The striking lesson in this simple song is not, “what did Mary know?”. The lesson lies in this: Jesus will never cease to fill us with wonder. The Son of God, through whom the world was created, was willing to live on this earth in poverty, suffer disdain, and bear the torturous death on a cross so that we could be delivered from God’s much-deserved wrath.

These amazing realities in the gospels should stir our hearts with joy and conviction with each and every read.

 

Jesus astounded all who came in contact with Him. It wasn’t his dashing good looks or his phenomenal charisma, for as Isaiah tells us, “he had no form or comeliness that we might desire Him.” It was not pomp and circumstance for He was an impoverished itinerant. What drew people to Jesus was the depth of His compassion, His quiet authority, His defiance of natural laws, and above all, seeing the very nature and essence God dwelling among man. Most men would allow their fame to go to their head, but Jesus made it clear time after time after time that He was no “mere man.”

I wish I could have followed Jesus on those dusty Judean roads—to see the deep love in His eyes, to gaze in wonder at His mercy, to hear His calm voice over the roar of the storm. And yet Jesus says, “blessed are those who have not seen and yet believe.” Through Jesus, God has done more than our finite minds can grasp. Through Jesus, we will be granted “scenes of bliss forever new” as the old hymn says. Through Jesus, we will never cease to be filled with wonder at the glorious greatness of the I AM.

Who knows what Mary knew? It doesn’t really matter.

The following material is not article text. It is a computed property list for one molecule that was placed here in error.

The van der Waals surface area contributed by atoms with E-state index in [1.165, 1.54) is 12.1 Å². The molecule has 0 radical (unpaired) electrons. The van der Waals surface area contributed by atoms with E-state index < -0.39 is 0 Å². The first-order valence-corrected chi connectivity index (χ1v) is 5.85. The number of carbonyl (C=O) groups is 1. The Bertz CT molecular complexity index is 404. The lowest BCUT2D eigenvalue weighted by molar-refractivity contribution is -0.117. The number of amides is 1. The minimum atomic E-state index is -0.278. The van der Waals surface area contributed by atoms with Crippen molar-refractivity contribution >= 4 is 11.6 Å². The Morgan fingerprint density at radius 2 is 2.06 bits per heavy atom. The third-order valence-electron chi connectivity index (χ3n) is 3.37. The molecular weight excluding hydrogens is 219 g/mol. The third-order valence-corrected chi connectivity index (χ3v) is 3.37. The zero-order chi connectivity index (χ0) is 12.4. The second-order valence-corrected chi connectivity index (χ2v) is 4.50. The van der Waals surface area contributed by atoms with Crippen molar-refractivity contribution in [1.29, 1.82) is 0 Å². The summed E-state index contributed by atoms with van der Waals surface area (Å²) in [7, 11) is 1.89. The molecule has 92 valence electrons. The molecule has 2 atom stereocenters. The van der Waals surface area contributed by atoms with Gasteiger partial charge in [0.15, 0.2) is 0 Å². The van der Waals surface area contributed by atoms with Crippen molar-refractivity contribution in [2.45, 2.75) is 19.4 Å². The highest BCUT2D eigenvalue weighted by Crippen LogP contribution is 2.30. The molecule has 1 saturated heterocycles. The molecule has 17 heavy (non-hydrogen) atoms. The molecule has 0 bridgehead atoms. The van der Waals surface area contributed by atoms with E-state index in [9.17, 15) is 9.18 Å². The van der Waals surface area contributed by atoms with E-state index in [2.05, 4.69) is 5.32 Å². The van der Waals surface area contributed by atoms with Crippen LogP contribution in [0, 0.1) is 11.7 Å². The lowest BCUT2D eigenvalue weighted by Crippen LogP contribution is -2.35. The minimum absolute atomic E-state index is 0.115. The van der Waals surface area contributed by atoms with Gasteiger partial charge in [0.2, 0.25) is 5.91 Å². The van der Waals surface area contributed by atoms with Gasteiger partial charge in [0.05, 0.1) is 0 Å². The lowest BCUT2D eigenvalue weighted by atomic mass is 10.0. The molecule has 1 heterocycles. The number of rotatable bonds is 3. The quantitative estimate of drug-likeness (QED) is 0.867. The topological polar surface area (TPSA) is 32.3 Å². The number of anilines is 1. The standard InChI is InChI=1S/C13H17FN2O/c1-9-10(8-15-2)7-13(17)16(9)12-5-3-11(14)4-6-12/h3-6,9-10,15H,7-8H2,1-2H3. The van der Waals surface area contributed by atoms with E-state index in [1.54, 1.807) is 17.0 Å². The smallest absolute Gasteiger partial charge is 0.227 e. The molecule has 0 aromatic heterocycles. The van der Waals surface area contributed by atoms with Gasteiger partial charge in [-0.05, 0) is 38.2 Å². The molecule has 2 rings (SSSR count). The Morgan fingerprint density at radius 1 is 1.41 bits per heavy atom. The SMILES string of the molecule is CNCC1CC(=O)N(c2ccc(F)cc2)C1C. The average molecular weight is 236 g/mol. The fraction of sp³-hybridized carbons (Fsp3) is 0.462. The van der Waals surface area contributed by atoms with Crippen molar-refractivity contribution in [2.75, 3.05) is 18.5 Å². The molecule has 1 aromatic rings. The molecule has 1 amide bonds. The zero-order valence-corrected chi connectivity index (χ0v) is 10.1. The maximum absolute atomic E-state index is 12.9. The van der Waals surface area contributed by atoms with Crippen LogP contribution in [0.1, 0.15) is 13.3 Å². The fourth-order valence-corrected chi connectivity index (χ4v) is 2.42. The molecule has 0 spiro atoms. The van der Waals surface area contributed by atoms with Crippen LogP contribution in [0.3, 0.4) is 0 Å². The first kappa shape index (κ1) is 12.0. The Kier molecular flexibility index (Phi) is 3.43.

What this song should convey to us is the awe we should feel in the presence of God and bring to our remembrance the hopeful expectation of the joy—forever new and forever wondrous—awaiting us in eternity.

“What no eye has seen, nor ear heard,
nor the heart of man imagined,
what God has prepared for those who love him…”

~ 1 Corinthians 2:9, ESV

The Trouble with Comparing Pain.

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The heart knows it’s own bitterness, and no stranger shares its joy

Proverbs 14.10, ESV

 

Over a month ago, I read some comments on a Facebook post discussing the damaging effects of vaccines. As is common with all vaccine-related discussions, the comments were awash with both sides of the debate. There is always someone bashing “anti-vaxxers” as being anti-science/stupid/ignorant/hateful/child-abusers/fill-in-the-blank-with-an-insult. One comment read, “I would rather live with a child that has autism than to have my child die of whooping cough.”

Continue reading